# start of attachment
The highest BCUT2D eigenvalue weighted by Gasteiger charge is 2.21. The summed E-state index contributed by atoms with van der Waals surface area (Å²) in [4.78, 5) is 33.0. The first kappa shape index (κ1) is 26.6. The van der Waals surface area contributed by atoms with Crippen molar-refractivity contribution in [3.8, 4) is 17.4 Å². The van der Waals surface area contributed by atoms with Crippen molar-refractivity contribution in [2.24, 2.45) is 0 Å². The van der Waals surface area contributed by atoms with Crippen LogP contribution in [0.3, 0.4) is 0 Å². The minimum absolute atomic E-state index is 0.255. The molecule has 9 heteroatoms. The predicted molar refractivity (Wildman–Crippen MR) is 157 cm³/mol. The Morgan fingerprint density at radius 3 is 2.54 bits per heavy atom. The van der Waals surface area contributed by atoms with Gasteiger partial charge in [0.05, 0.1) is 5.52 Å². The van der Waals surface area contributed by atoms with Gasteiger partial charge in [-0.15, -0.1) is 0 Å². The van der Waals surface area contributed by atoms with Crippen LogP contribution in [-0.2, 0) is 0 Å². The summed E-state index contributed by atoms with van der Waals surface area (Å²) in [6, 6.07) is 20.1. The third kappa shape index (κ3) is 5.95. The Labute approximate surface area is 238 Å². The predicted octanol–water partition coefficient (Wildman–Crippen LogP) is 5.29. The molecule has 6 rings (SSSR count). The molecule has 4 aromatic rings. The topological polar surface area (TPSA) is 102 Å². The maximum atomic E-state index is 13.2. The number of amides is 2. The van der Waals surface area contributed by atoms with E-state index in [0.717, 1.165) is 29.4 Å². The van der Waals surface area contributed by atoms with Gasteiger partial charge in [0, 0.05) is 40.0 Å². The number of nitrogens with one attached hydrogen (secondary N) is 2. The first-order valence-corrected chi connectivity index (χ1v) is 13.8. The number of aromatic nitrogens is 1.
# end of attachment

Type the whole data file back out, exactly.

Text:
The highest BCUT2D eigenvalue weighted by Gasteiger charge is 2.21. The summed E-state index contributed by atoms with van der Waals surface area (Å²) in [4.78, 5) is 33.0. The first kappa shape index (κ1) is 26.6. The van der Waals surface area contributed by atoms with Crippen molar-refractivity contribution in [3.8, 4) is 17.4 Å². The van der Waals surface area contributed by atoms with Crippen molar-refractivity contribution in [2.24, 2.45) is 0 Å². The van der Waals surface area contributed by atoms with Crippen LogP contribution in [0.3, 0.4) is 0 Å². The minimum absolute atomic E-state index is 0.255. The molecule has 9 heteroatoms. The predicted molar refractivity (Wildman–Crippen MR) is 157 cm³/mol. The Morgan fingerprint density at radius 3 is 2.54 bits per heavy atom. The van der Waals surface area contributed by atoms with Gasteiger partial charge in [0.05, 0.1) is 5.52 Å². The van der Waals surface area contributed by atoms with Gasteiger partial charge in [-0.15, -0.1) is 0 Å². The van der Waals surface area contributed by atoms with Crippen LogP contribution in [-0.2, 0) is 0 Å². The summed E-state index contributed by atoms with van der Waals surface area (Å²) in [6, 6.07) is 20.1. The third kappa shape index (κ3) is 5.95. The Labute approximate surface area is 238 Å². The predicted octanol–water partition coefficient (Wildman–Crippen LogP) is 5.29. The molecule has 6 rings (SSSR count). The molecule has 4 aromatic rings. The topological polar surface area (TPSA) is 102 Å². The maximum atomic E-state index is 13.2. The number of amides is 2. The van der Waals surface area contributed by atoms with E-state index in [0.717, 1.165) is 29.4 Å². The van der Waals surface area contributed by atoms with Gasteiger partial charge in [0, 0.05) is 40.0 Å². The number of nitrogens with one attached hydrogen (secondary N) is 2. The first-order valence-corrected chi connectivity index (χ1v) is 13.8. The number of aromatic nitrogens is 1.